The Rise of Chinese E-Commerce in South Korea
Image Credit: Twitter @mitgor

The Rise of Chinese E-Commerce in South Korea


Just six months after launching, “Taobao Mania,” an online community helping Koreans shop on Chinese online marketplaces, is thriving.

Taobao Mania not only translates for its members but also offers legal advice, which customers might need when they purchase goods from Chinese online marketplaces.

“There are many Korean customers who are not able to shop on Chinese websites because of the language barrier,” said a manager of Taobao Mania. “Our role is to make shopping easier by acting as a messenger between Korean customers and the Chinese websites.”

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Taobao Mania is not the only website helping Korean consumers take advantage of China’s growing e-commerce. In fact, similar online communities have popped up all over Korea’s internet portals, reflecting the growing number of Korean consumers who wish to purchase goods from Chinese online marketplaces like Taobao, Tmall, and Alibaba.

According to the Korea Customs Service, on some days in recent months China has been the second most popular foreign country from which Korean consumers purchase goods online.

On May 20, for example, 11 percent of these shoppers purchased their goods from Chinese online marketplaces, while 74 percent used American ones.

As this suggests, the American e-commerce platforms still dominate the Korean market. Still, their Chinese counterparts are making rapid inroads.

“The number of people who purchased goods from China in the first quarter of this year increased by 170 percent from the same period of last year,” said Yoo Seoung-ho, an official at Malltail, a delivery agency for foreign goods.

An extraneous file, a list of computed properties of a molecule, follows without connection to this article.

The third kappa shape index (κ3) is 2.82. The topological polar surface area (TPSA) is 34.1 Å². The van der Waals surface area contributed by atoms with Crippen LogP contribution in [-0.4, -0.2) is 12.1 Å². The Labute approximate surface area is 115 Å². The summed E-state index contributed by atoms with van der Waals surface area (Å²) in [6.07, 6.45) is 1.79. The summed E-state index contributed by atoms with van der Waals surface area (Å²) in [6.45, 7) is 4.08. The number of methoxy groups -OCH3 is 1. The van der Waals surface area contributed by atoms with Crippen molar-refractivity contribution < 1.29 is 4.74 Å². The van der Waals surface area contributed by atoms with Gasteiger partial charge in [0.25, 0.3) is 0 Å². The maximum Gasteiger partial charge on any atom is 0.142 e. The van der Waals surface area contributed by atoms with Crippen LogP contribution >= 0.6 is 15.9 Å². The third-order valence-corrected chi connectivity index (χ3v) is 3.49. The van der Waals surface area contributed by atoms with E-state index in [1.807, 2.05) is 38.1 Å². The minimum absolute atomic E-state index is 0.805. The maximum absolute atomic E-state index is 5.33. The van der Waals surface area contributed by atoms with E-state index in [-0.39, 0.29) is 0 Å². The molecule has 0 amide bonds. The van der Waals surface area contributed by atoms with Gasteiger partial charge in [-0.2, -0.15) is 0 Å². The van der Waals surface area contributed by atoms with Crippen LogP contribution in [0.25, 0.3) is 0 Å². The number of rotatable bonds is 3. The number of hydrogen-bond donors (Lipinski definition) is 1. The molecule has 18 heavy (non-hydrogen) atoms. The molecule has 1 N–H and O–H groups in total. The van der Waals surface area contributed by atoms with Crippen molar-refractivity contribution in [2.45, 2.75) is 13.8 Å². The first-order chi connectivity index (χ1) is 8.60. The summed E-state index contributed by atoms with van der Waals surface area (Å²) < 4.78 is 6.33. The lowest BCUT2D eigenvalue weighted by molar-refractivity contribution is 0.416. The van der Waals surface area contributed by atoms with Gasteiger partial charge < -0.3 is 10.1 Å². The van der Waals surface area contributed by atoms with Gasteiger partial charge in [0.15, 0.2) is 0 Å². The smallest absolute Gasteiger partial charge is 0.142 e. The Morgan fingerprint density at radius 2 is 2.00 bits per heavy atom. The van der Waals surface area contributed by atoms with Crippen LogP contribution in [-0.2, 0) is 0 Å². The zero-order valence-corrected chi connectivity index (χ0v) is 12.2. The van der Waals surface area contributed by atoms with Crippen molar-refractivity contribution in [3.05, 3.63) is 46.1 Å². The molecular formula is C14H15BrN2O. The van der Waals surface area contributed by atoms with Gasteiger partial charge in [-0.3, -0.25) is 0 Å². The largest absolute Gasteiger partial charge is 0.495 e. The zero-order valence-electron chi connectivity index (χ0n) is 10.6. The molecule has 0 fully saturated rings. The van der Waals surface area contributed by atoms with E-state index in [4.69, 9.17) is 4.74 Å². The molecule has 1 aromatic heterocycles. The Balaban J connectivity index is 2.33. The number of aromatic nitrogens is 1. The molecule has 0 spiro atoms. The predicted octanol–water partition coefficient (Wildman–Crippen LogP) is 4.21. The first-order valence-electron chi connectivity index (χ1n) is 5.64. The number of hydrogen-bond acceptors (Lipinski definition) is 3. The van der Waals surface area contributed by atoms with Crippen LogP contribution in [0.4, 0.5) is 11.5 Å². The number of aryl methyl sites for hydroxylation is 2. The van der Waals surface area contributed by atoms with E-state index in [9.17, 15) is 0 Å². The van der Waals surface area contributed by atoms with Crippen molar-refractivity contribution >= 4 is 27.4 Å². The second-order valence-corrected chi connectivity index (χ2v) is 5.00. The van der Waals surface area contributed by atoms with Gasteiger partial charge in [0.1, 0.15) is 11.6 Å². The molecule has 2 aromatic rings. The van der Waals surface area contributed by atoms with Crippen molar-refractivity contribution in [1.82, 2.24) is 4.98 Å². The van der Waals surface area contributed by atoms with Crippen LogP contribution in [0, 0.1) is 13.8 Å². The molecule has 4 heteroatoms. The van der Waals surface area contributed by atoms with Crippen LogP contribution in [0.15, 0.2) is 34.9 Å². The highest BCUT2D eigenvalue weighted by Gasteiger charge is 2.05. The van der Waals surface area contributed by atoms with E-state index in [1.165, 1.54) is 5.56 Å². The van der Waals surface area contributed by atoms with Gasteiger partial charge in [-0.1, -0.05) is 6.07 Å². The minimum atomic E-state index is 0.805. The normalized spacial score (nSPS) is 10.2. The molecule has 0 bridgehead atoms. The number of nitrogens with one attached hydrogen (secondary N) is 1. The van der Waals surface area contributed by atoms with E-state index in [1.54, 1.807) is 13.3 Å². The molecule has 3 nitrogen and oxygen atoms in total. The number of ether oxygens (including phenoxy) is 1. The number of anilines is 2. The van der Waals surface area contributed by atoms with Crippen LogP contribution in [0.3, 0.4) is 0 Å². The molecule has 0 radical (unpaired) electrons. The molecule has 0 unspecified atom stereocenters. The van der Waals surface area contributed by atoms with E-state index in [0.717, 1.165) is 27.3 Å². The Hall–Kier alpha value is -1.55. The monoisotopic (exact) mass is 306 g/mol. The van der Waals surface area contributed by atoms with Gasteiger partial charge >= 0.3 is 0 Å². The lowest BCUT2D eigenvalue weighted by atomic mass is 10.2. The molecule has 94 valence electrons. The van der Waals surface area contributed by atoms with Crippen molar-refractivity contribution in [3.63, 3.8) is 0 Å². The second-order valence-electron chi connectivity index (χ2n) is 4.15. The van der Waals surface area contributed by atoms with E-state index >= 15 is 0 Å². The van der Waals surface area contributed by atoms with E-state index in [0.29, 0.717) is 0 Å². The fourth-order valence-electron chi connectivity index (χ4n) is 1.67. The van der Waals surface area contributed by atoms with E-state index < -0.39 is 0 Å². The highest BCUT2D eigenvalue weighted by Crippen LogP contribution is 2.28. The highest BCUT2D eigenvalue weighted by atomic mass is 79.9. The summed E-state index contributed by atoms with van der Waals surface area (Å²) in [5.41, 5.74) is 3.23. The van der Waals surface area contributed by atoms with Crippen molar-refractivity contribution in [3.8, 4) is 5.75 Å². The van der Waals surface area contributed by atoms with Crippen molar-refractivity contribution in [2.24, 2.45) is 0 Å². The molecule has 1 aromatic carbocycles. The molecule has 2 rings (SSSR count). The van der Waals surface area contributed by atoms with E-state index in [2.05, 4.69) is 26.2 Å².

Yoo explained that South Koreans’ perceptions of Chinese online retailers have changed significantly in recent years.

“Koreans now think they can buy [the] same stuff at a cheaper price from Chinese online shopping outlets,” he said.

It is possible for the Korean consumers to pay 20 or 30 percent less for goods from Chinese online marketplaces than they would pay buying the same items in Korea.

A 27-year-old office worker, Kim Min-ji, who used to buy products from the U.S., said she recently has started buying from Chinese online retailers because of quicker shipping times.

“Sometimes, I need to use what I ordered right away. In that case, buying something from China is more effective,” said Kim.

Thanks to China’s closer proximity, products Korean people order from Chinese retailers arrive much faster than goods purchased from the U.S. In fact, it takes up to two weeks for products ordered from China to reach Korea, whereas delivery times are sometimes as long as a month from American e-commerce sites.

However, some experts warn that the growing number of South Koreans who are purchasing goods online from foreign sellers may hurt South Korea’s domestic markets.

Yeo Jun-sang, a professor at Dongguk University’s Business School in Seoul, recently told the South Korean daily Dong-A Ilbo that South Korean online marketplaces might be undermined by this phenomenon.

“Korean shopping malls should improve their product quality as well as diversify what they sell in order to compete with the Chinese online shopping mall,” he said.

Meanwhile, the Korea Customs Service announced in April that it has devised new policies that will help South Koreans purchase products from foreign companies to meet the increasing demand.

With the new policies, goods purchased from the foreign online marketplaces will be able to pass through Korean customs faster than before, which is expected to keep boosting demand for foreign products within South Korea.

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